Sunday, August 2, 2015

Singleton tells of August 1990 trip to old Jewish cemetery at Claiborne

George Buster Singleton
(For decades, local historian and paranormal investigator George “Buster” Singleton published a weekly newspaper column called “Somewhere in Time.” The column below, which was titled “Is old cemetery forgotten” was originally published in the Aug. 30, 1990 edition of The Monroe Journal in Monroeville, Ala.)

A few days back I took it upon myself to go by and visit the old Jewish cemetery located on the outskirts of the old town of Claiborne. Some years back, the museum and historical society constructed a barbwire fence around the final resting place of much of the Jewish population that resided in the town by the river.

This is one of the many historical spots in our county, so I decided to check and see for myself the condition of the cemetery. I was amazed to find the total desecration of the old burying ground where so many of the early settlers of Claiborne were laid to rest. Fallen trees and underbrush made it almost impossible to find the few remaining tombstones still standing. Many had fallen and been broken by the rotten trees that lay across them.

Several of the graves have been dug into by vandals. The fence that had been placed around the old burial spot has long been broken down and destroyed. The area was in total ruins. I could see that this important, historical spot in our county was soon to pass into oblivion. Within a year or two, the Jewish cemetery of Claiborne would be no more.

As I made my way through the heavy underbrush and the fallen trees to the few remaining tombstones, I thought about the many pages of history that were being overlooked here in the briars and undergrowth. As I visited the tomb of the Claiborne merchant who had been murdered while he attended his store, I wondered if the town’s history would have been different had he lived to be an old man. I thought of the many tombs with names of families that had left the town by the river and found homes in such places as Mobile and New Orleans.

As I searched through the rubble and rotted timber, the graves of several small children could be seen. One had been dug into; the tombstone had been knocked down and broken and the pieces of the headstone thrown carelessly back into the hole that the vandals didn’t even bother to fill. Looking at the dates, I could see that these small children had most likely fallen prey to the dreaded yellow fever plaque that had struck the town in the 1850s. Many of Claiborne’s citizens fell victim to this dreaded fever that nearly wiped out the town.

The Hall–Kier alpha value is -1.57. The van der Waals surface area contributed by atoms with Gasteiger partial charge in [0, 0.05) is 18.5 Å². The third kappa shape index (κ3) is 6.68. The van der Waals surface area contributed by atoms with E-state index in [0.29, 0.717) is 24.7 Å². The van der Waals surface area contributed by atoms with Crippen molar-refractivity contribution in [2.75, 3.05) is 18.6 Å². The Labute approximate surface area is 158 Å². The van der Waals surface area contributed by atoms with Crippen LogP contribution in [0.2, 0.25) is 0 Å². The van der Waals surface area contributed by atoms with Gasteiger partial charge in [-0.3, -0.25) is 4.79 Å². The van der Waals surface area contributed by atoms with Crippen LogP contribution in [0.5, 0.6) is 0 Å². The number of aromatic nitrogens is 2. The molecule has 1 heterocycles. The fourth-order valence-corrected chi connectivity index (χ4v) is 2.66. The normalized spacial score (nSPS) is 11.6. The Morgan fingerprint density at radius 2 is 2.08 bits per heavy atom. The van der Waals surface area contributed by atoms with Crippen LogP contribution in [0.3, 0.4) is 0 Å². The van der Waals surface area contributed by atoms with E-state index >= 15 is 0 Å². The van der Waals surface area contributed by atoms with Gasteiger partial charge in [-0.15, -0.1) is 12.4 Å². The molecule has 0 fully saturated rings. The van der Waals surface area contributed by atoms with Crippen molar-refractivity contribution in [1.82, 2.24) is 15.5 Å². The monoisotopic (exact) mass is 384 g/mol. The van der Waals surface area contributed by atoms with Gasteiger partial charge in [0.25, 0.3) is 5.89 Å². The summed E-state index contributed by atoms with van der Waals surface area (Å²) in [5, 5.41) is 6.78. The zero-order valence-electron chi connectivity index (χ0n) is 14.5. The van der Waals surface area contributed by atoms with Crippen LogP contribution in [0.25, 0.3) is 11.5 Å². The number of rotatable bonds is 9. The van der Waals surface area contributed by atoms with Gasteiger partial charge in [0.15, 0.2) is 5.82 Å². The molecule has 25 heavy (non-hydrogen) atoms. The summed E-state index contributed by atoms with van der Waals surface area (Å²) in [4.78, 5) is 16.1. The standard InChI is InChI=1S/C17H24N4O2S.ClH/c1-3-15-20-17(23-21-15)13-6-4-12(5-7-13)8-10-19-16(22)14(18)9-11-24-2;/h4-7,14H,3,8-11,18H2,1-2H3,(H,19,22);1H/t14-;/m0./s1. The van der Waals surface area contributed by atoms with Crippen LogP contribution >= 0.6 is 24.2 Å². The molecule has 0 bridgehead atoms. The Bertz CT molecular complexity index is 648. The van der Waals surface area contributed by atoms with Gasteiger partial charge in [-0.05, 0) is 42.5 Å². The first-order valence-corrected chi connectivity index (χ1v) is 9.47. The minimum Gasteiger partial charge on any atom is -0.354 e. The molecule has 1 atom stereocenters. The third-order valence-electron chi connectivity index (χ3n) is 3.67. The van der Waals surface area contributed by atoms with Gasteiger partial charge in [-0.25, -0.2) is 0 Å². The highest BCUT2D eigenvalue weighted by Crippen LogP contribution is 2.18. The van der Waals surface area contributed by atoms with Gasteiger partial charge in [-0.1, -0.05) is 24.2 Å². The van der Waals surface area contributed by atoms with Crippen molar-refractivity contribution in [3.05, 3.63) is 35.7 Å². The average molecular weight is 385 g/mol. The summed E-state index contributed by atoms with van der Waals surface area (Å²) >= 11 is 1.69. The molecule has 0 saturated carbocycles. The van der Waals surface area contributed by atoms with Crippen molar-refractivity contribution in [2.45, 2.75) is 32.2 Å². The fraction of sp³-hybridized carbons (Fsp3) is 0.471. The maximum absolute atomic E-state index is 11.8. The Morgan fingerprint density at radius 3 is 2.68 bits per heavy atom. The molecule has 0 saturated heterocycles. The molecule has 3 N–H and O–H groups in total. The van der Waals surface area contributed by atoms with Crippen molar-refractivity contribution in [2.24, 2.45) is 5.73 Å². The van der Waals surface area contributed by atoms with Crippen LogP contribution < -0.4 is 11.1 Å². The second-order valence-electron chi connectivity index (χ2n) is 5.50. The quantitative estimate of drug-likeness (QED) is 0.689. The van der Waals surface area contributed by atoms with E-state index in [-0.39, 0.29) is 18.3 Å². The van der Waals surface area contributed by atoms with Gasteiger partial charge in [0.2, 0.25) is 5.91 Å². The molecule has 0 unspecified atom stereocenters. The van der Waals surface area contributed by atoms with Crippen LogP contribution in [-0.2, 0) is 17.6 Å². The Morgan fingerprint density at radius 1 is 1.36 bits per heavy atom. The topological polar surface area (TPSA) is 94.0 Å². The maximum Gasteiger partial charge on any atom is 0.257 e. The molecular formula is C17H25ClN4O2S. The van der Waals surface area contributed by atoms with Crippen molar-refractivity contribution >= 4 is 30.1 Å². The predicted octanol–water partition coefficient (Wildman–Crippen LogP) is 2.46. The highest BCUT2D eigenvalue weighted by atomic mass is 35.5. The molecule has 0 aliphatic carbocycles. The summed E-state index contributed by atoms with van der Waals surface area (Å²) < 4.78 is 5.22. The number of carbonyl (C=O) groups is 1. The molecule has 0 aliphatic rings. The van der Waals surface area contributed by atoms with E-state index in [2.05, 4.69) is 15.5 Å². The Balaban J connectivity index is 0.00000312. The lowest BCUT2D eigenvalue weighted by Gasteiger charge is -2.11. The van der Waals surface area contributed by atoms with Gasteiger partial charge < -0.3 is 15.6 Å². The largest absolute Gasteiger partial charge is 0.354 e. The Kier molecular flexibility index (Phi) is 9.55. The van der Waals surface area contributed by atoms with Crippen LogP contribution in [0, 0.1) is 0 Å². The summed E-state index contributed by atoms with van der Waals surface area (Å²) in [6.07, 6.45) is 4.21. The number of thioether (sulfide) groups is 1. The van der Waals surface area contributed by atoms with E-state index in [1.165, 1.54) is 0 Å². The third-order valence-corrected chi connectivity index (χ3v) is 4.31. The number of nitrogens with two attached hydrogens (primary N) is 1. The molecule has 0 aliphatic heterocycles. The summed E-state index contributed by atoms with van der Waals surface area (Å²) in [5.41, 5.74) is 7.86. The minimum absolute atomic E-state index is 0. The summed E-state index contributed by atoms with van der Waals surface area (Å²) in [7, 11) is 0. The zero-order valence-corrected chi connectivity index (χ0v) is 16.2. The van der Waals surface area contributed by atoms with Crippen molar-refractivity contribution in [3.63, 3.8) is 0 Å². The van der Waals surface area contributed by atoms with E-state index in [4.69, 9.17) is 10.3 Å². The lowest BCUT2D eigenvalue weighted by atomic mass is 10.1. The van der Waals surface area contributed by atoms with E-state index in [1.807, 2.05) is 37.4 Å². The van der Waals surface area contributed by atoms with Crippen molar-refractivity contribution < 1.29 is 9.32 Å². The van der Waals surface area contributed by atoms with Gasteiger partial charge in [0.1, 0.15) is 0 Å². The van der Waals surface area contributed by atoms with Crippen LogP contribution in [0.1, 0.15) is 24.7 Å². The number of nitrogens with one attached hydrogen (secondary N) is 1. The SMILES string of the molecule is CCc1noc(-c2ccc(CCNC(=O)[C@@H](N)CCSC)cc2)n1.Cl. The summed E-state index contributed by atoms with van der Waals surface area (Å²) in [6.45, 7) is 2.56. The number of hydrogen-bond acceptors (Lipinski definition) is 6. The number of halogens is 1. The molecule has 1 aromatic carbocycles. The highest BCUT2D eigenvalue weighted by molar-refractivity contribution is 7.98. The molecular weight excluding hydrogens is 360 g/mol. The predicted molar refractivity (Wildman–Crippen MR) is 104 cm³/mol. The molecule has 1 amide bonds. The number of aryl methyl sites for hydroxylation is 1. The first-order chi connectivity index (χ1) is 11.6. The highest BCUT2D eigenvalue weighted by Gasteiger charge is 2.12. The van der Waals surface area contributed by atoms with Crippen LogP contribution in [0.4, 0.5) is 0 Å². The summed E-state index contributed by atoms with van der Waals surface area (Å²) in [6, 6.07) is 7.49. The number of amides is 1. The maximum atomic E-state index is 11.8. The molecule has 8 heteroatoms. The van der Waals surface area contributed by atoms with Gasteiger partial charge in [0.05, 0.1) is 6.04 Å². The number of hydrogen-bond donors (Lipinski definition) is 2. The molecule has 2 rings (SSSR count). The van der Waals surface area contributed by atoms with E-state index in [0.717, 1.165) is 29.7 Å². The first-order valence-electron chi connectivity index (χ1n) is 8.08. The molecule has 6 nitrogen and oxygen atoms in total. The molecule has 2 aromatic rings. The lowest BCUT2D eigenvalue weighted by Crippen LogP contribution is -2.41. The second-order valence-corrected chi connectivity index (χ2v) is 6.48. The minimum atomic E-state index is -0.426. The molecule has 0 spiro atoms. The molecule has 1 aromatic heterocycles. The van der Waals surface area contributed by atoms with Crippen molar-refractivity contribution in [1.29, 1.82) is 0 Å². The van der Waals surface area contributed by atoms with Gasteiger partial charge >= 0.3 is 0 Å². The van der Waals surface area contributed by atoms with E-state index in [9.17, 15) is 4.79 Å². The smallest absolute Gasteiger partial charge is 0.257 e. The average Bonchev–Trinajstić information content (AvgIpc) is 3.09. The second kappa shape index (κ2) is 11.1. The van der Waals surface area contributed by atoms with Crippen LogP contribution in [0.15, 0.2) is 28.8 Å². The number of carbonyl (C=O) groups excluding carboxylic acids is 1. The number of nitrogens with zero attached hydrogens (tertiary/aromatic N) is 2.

Such a pity that we cannot, or will not, preserve the historic places throughout our areas. This cemetery is not the only one that needs attention. Our county is rich in early history, when settlers came from all parts of the world to find lands and homes along the great river and in the small river settlements that grew from the hard work and dedication of the people who stopped here.

I know that we cannot bury ourselves in the past. But we owe something to the many who gave their all so that generations yet unborn would have easier lives in the years to come. With all our technology and know-how, we must not separate ourselves from our early ancestors, who many times gave their lives so that we could survive.

I have a saying that a person or a country cannot know where they are going unless they know where they have been. We have, through so-called progress, destroyed many of the old, important places that were rich in history. We are the only country in the world that places so little value on many of the things that made us great.

Visit any country in the world and one will find that the important places in the country’s history are well preserved and well kept. If these places in our area are to be preserved, take it from me, we had better get started. We are approaching the edge of the brink of time when it will be too late; there will be no bringing back that which is lost. The old Jewish cemetery, decaying away in the woods at Claiborne, is no exception.

Our America must turn away from the fairyland world that we live in to once again face reality and search for that which made us great. This we must do if we are to survive the coming tomorrows. The signs are everywhere; one only has to look. Pericles, a Greek general, wrote the following in 900 B.C., knowing even then that this was important for the survival of any country .

I would have you, day by day,
Fix your eyes on the greatness
Of your country, until you are
Filled with the love for her;
And when you are impressed with
The spectacle of her glory, reflect
That it had been acquired by men that
Knew their duty and had the courage
To do it…

(Singleton, the author of the 1991 book “Of Foxfire and Phantom Soldiers,” passed away at the age of 79 on July 19, 2007. A longtime resident of Monroeville, he was born on Dec. 14, 1927 in Marengo County and served as the administrator of the Monroeville National Guard unit from 1964 to 1987. He is buried in Pineville Cemetery in Monroeville. The column above and all of Singleton’s other columns are available to the public through the microfilm records at the Monroe County Public Library in Monroeville. Singleton’s columns are presented here each week for research and scholarship purposes and as part of an effort to keep his work and memory alive.)

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